The Weimaraner Breed, History, and Standard


The Weimaraner (WY-mah-rah-ner)

Their nickname—The Gray Ghost—comes in part from their color and, more importantly, from their hunting style, which has been described as stealthy and catlike. The Weimaraner is not a beginners dog. It is a breed that needs plenty of attention, exercise, and training. As high-energy as they are, Weimaraners definitely have an "off" switch. This may have something to do with their history as a gentleman’s gun dog. They were designed to hunt all day long and come and live inside with their people in the evenings, relaxing by the fire. Weimaraners are deeply devoted to their people, and they can get depressed and act out if they are ignored.



This sleek silver-gray breed originated in early 19th century, developed to hunt bear, boar, and other large game in the dense forests of Germany's Weimar region. The Bloodhound is believed to be among its ancestors, if not in direct line of descent, then certainly in a collateral way. The dogs were originally bred for their qualities of intelligence, companionship and beauty, and especially for their all round ability to hunt, point, track, and retrieve in all sorts of cover whatever the terrain. It was only in 1937 that the first Weimaraners were exported to the USA.


The Breed Standard (abbreviated)

General Appearance: A medium-sized gray dog, with fine aristocratic features. He should present a picture of grace, speed, stamina, alertness and balance. Above all, the dog’s conformation must indicate the ability to work with great speed and endurance in the field.

Height at the Withers: dogs, 25 to 27 inches; bitches, 23 to 25 inches. One inch over or under the specified height of each sex is allowable but should be penalized.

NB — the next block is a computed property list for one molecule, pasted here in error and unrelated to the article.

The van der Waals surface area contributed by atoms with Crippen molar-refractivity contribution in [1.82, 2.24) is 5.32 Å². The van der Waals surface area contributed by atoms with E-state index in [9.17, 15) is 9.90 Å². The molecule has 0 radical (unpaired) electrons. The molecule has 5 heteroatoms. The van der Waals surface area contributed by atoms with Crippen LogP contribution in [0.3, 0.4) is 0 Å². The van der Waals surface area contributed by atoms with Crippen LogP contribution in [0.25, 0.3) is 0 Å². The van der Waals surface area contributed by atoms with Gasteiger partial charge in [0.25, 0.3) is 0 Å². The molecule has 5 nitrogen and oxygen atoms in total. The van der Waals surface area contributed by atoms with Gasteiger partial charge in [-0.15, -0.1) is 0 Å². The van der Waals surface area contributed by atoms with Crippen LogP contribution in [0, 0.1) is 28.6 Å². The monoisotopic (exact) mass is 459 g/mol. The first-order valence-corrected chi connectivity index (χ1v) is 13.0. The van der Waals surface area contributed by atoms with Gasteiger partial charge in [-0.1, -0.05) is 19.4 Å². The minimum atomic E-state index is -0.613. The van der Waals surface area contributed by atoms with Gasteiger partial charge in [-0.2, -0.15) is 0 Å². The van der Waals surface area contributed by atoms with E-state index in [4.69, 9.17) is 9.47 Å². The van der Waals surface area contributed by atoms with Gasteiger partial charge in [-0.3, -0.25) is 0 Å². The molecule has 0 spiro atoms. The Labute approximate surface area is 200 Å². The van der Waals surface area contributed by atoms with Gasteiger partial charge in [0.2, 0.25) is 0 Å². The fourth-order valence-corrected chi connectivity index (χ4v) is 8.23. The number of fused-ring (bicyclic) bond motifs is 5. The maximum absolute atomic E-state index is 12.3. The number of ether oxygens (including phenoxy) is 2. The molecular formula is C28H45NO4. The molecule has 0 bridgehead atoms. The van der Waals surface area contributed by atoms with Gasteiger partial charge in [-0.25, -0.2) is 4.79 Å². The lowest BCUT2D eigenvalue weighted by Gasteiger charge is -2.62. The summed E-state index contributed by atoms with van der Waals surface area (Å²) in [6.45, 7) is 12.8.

Coat and Color: Short, smooth and sleek, solid color, in shades of mouse-gray to silver-gray, usually blending to lighter shades on the head and ears. A small white marking on the chest is permitted, but should be penalized on any other portion of the body. White spots resulting from injury should not be penalized. A distinctly long coat is a disqualification. A distinctly blue or black coat is a disqualification.

Feet: Firm and compact, webbed, toes well arched, pads closed and thick, nails short and gray or amber in color. Dewclaws--Should be removed.

Tail: Docked. At maturity it should measure approximately 6 inches with a tendency to be light rather than heavy and should be carried in a manner expressing confidence and sound temperament. A non-docked tail shall be penalized.

Temperament: Should be friendly, fearless, alert and obedient.


Weimaraner Educational Videos

Animal Planet Dogs 101 - Weimaraner

Check out this great video with our very own VSWC member, Holly McKnight!

In February 2018, Dogumentary TV caught up with the good folks at the Weimaraner Western Regional Field test in California City, CA. With interviews from Anne Taguchi, president of the Southern California Weimaraner Club and other breed experts, this video goes over the breed with a insightful and warm heart. 

AKC Dog Breed Series - Weimaraner